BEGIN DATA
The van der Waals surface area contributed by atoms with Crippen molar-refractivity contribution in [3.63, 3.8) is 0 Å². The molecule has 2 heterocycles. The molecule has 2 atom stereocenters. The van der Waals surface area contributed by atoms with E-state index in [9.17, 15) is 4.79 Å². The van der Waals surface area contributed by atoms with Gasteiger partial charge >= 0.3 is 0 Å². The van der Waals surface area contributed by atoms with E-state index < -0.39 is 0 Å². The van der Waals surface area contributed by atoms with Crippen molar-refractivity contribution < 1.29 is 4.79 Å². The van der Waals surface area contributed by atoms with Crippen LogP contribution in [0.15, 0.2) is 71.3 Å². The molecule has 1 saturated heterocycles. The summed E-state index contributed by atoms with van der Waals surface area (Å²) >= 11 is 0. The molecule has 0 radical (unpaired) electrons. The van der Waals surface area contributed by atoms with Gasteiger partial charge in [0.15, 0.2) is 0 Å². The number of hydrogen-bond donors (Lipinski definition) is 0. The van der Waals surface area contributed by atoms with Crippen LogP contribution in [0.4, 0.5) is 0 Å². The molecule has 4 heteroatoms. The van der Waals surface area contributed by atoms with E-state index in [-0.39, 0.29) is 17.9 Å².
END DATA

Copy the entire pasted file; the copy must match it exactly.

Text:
The van der Waals surface area contributed by atoms with Crippen molar-refractivity contribution in [3.63, 3.8) is 0 Å². The molecule has 2 heterocycles. The molecule has 2 atom stereocenters. The van der Waals surface area contributed by atoms with E-state index in [9.17, 15) is 4.79 Å². The van der Waals surface area contributed by atoms with Gasteiger partial charge >= 0.3 is 0 Å². The van der Waals surface area contributed by atoms with E-state index < -0.39 is 0 Å². The van der Waals surface area contributed by atoms with Crippen molar-refractivity contribution < 1.29 is 4.79 Å². The van der Waals surface area contributed by atoms with Crippen LogP contribution in [0.15, 0.2) is 71.3 Å². The molecule has 1 saturated heterocycles. The summed E-state index contributed by atoms with van der Waals surface area (Å²) >= 11 is 0. The molecule has 0 radical (unpaired) electrons. The van der Waals surface area contributed by atoms with Gasteiger partial charge in [0.15, 0.2) is 0 Å². The number of hydrogen-bond donors (Lipinski definition) is 0. The van der Waals surface area contributed by atoms with Crippen LogP contribution in [0.4, 0.5) is 0 Å². The molecule has 4 heteroatoms. The van der Waals surface area contributed by atoms with E-state index in [-0.39, 0.29) is 17.9 Å².